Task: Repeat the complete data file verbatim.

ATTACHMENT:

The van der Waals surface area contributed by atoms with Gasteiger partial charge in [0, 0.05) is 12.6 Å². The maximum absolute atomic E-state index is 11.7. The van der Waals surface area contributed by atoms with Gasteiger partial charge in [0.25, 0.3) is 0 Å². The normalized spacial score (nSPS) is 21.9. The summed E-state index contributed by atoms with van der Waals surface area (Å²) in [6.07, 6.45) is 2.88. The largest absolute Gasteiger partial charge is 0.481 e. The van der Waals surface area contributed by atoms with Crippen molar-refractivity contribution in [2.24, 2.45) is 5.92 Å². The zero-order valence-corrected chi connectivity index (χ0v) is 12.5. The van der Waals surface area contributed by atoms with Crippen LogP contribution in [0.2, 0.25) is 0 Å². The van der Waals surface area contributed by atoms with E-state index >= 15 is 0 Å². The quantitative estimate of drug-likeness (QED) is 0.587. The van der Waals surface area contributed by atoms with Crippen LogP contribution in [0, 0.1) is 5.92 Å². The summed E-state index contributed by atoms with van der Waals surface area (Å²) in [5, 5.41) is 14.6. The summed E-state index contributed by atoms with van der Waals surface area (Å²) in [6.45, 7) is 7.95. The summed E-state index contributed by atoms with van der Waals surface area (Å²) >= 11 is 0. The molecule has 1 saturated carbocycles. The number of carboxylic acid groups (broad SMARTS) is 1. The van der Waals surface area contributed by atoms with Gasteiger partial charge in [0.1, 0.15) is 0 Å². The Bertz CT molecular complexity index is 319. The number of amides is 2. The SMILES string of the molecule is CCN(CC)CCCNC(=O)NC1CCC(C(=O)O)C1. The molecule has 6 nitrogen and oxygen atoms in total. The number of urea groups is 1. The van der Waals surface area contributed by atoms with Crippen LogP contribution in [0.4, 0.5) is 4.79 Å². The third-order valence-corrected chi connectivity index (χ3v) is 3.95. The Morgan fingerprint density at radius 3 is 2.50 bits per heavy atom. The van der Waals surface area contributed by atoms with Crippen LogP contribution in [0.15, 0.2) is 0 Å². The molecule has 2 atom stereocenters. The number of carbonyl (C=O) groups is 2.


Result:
The van der Waals surface area contributed by atoms with Gasteiger partial charge in [0, 0.05) is 12.6 Å². The maximum absolute atomic E-state index is 11.7. The van der Waals surface area contributed by atoms with Gasteiger partial charge in [0.25, 0.3) is 0 Å². The normalized spacial score (nSPS) is 21.9. The summed E-state index contributed by atoms with van der Waals surface area (Å²) in [6.07, 6.45) is 2.88. The largest absolute Gasteiger partial charge is 0.481 e. The van der Waals surface area contributed by atoms with Crippen molar-refractivity contribution in [2.24, 2.45) is 5.92 Å². The zero-order valence-corrected chi connectivity index (χ0v) is 12.5. The van der Waals surface area contributed by atoms with Crippen LogP contribution in [0.2, 0.25) is 0 Å². The van der Waals surface area contributed by atoms with E-state index >= 15 is 0 Å². The quantitative estimate of drug-likeness (QED) is 0.587. The van der Waals surface area contributed by atoms with Crippen LogP contribution in [0, 0.1) is 5.92 Å². The summed E-state index contributed by atoms with van der Waals surface area (Å²) in [5, 5.41) is 14.6. The summed E-state index contributed by atoms with van der Waals surface area (Å²) in [6.45, 7) is 7.95. The summed E-state index contributed by atoms with van der Waals surface area (Å²) >= 11 is 0. The molecule has 1 saturated carbocycles. The number of carboxylic acid groups (broad SMARTS) is 1. The van der Waals surface area contributed by atoms with Gasteiger partial charge in [0.1, 0.15) is 0 Å². The Bertz CT molecular complexity index is 319. The number of amides is 2. The SMILES string of the molecule is CCN(CC)CCCNC(=O)NC1CCC(C(=O)O)C1. The molecule has 6 nitrogen and oxygen atoms in total. The number of urea groups is 1. The van der Waals surface area contributed by atoms with Crippen LogP contribution in [0.4, 0.5) is 4.79 Å². The third-order valence-corrected chi connectivity index (χ3v) is 3.95. The Morgan fingerprint density at radius 3 is 2.50 bits per heavy atom. The van der Waals surface area contributed by atoms with Crippen LogP contribution in [0.15, 0.2) is 0 Å². The molecule has 2 atom stereocenters. The number of carbonyl (C=O) groups is 2.